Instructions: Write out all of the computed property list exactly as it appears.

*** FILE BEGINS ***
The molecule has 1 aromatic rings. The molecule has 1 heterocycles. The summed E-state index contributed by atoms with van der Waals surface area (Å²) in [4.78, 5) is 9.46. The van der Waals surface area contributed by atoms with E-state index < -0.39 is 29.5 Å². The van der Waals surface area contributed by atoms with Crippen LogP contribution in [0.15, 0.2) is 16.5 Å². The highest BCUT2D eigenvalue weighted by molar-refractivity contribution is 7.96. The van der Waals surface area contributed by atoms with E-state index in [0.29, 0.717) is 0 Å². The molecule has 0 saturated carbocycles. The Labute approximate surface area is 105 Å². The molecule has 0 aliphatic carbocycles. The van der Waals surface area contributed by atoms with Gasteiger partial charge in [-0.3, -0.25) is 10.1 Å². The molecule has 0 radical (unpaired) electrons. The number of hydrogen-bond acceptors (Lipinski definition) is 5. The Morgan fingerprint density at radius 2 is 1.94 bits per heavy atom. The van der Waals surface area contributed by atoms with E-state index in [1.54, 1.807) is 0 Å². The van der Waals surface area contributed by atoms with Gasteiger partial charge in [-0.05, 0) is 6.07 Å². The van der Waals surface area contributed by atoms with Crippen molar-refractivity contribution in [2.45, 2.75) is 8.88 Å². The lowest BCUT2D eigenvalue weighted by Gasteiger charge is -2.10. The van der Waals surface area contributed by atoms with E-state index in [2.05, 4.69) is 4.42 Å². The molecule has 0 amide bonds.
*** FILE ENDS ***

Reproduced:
The molecule has 1 aromatic rings. The molecule has 1 heterocycles. The summed E-state index contributed by atoms with van der Waals surface area (Å²) in [4.78, 5) is 9.46. The van der Waals surface area contributed by atoms with E-state index < -0.39 is 29.5 Å². The van der Waals surface area contributed by atoms with Crippen LogP contribution in [0.15, 0.2) is 16.5 Å². The highest BCUT2D eigenvalue weighted by molar-refractivity contribution is 7.96. The van der Waals surface area contributed by atoms with E-state index in [0.29, 0.717) is 0 Å². The molecule has 0 saturated carbocycles. The Labute approximate surface area is 105 Å². The molecule has 0 aliphatic carbocycles. The van der Waals surface area contributed by atoms with Gasteiger partial charge in [-0.3, -0.25) is 10.1 Å². The molecule has 0 radical (unpaired) electrons. The number of hydrogen-bond acceptors (Lipinski definition) is 5. The Morgan fingerprint density at radius 2 is 1.94 bits per heavy atom. The van der Waals surface area contributed by atoms with E-state index in [1.54, 1.807) is 0 Å². The van der Waals surface area contributed by atoms with Gasteiger partial charge in [-0.05, 0) is 6.07 Å². The van der Waals surface area contributed by atoms with Crippen molar-refractivity contribution in [2.45, 2.75) is 8.88 Å². The lowest BCUT2D eigenvalue weighted by Gasteiger charge is -2.10. The van der Waals surface area contributed by atoms with E-state index in [2.05, 4.69) is 4.42 Å². The molecule has 0 amide bonds.